The Blind Man's House is Walpole's last book before his death. A psychological study of a village and the people who come into contact with a blind man and his young bride.
Set on a communal farm called Blithedale, "The Blithedale Romance" is the story of four inhabitants of the commune: Hollingsworth, a misogynist philanthropist obsessed with turning Blithedale into a colony for the reformation of criminals; Zenobia, a passionate feminist; Priscilla, who turns out to be Zenobia's half…Read More »
The year is 1862 and the United States is engaged in a deadly civil war. President Lincoln has ordered the navy to blockade all Southern seaports. Neutral nations, like England, were told not to try and break through the blockade. This story by the classic author, Jules Verne relives the adventures of one English sh…Read More »
It is almost impossible to envision what childhood would be like without the enchanting world of fairyland. Cinderella, Little Red Riding Hood, giants and dwarfs, monsters and magicians, fairies and ogres- these are the companions who thrill young boys and girls of all lands and all times, as Andrew Lang's phenomena…Read More »
If a man is not eager for adventure at the age of twenty-two, the enticement of romantic possibilities will never come to him.
In The Book of Dragons, E. Nesbit tells eight humorous and imaginative fairy tales about dragons set in modern England or fairy tale kingdoms, all with a modern perspective that both subverts and enjoys the genre. In addition to a variety of dragons, Nesbit writes engagingly about other creatures, from magical ones …Read More »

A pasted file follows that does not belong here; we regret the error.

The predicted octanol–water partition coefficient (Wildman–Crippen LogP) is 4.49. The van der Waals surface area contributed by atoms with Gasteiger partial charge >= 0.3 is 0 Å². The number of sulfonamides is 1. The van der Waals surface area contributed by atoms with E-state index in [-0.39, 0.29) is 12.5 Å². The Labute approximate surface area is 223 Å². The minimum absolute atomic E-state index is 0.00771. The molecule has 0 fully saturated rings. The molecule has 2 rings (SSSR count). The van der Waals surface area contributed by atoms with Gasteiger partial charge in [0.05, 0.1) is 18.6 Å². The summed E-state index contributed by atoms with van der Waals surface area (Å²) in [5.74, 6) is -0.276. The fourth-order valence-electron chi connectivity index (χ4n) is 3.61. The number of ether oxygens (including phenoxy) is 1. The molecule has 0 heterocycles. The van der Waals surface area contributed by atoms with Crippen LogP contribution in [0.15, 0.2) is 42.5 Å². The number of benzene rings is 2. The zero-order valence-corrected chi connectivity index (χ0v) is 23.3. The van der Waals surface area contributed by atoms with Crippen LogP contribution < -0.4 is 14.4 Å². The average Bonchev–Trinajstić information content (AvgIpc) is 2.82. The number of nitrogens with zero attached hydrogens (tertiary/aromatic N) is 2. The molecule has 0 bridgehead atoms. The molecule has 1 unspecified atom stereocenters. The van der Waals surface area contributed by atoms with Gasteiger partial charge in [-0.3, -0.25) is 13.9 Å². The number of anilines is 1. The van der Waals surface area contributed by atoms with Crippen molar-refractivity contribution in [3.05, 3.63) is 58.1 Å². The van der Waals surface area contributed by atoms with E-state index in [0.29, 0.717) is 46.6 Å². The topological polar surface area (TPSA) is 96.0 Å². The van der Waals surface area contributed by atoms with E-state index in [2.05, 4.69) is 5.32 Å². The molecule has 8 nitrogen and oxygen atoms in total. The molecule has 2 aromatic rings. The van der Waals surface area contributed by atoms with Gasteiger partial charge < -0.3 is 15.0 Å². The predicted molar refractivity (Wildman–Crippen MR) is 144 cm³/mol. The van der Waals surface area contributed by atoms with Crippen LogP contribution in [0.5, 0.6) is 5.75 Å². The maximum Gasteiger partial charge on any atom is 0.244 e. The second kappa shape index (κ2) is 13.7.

The Book of Dreams and Ghosts is an entertaining horror fiction composed of short stories. The narrations play with reader's psychology and drag it to illusions and hallucinations. The author has used a simple plot which is narrated in the plain language. The stories have unnerving twists and turns and seem realis…Read More »
Upton Sinclair, one of America's foremost and most prolific authors, addresses the cultivation of the mind and the body. Sinclair's goal was to attempt to tell the reader how to live, how to find health, happiness and success, and how to develop fully both the mind and the body. Part One: The Book of the Mind covers…Read More »
A collection of satirical works on English society in the mid 19th century and attributed with coining the word snob in its current usage. This fascinating work is thoroughly recommended for anyone who is a fan of Thackeray or interested in the satire of the age. This humorous study begins with the assertion that '…Read More »
In 1906 in turn-of-the century Boston, a small, esoteric book about tea was written with the intention of being read aloud in the famous salon of Isabella Gardner. It was authored by Okakura Kakuzo, a Japanese philosopher, art expert, and curator. Little known at the time, Kakuzo would emerge as one of the great thi…Read More »